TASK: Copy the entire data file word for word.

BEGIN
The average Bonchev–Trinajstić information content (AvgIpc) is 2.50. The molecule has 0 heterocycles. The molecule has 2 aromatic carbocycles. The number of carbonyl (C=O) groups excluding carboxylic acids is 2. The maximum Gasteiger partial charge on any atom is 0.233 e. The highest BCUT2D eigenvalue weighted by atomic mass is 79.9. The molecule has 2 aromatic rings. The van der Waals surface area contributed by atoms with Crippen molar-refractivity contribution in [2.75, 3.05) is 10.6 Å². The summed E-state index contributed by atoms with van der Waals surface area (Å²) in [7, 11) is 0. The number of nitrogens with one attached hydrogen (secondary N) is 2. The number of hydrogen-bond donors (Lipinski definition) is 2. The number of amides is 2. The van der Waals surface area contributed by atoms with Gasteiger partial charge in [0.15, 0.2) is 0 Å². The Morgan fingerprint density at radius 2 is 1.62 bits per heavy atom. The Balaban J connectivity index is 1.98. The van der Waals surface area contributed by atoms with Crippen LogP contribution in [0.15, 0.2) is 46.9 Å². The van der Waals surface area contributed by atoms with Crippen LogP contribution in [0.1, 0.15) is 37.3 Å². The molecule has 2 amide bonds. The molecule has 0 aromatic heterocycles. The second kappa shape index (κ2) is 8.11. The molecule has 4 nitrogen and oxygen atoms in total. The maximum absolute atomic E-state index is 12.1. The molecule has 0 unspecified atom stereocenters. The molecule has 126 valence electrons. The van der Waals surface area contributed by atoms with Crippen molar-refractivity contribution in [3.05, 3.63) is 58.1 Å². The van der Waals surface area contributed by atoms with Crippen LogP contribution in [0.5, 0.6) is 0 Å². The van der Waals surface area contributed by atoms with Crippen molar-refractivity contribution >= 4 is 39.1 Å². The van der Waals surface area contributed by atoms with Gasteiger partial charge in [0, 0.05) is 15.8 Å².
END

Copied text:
The average Bonchev–Trinajstić information content (AvgIpc) is 2.50. The molecule has 0 heterocycles. The molecule has 2 aromatic carbocycles. The number of carbonyl (C=O) groups excluding carboxylic acids is 2. The maximum Gasteiger partial charge on any atom is 0.233 e. The highest BCUT2D eigenvalue weighted by atomic mass is 79.9. The molecule has 2 aromatic rings. The van der Waals surface area contributed by atoms with Crippen molar-refractivity contribution in [2.75, 3.05) is 10.6 Å². The summed E-state index contributed by atoms with van der Waals surface area (Å²) in [7, 11) is 0. The number of nitrogens with one attached hydrogen (secondary N) is 2. The number of hydrogen-bond donors (Lipinski definition) is 2. The number of amides is 2. The van der Waals surface area contributed by atoms with Gasteiger partial charge in [0.15, 0.2) is 0 Å². The Morgan fingerprint density at radius 2 is 1.62 bits per heavy atom. The Balaban J connectivity index is 1.98. The van der Waals surface area contributed by atoms with Crippen LogP contribution in [0.15, 0.2) is 46.9 Å². The van der Waals surface area contributed by atoms with Crippen LogP contribution in [0.1, 0.15) is 37.3 Å². The molecule has 2 amide bonds. The molecule has 0 aromatic heterocycles. The second kappa shape index (κ2) is 8.11. The molecule has 4 nitrogen and oxygen atoms in total. The maximum absolute atomic E-state index is 12.1. The molecule has 0 unspecified atom stereocenters. The molecule has 126 valence electrons. The van der Waals surface area contributed by atoms with Crippen molar-refractivity contribution in [3.05, 3.63) is 58.1 Å². The van der Waals surface area contributed by atoms with Crippen LogP contribution in [0.5, 0.6) is 0 Å². The van der Waals surface area contributed by atoms with Crippen molar-refractivity contribution >= 4 is 39.1 Å². The van der Waals surface area contributed by atoms with Gasteiger partial charge in [0, 0.05) is 15.8 Å².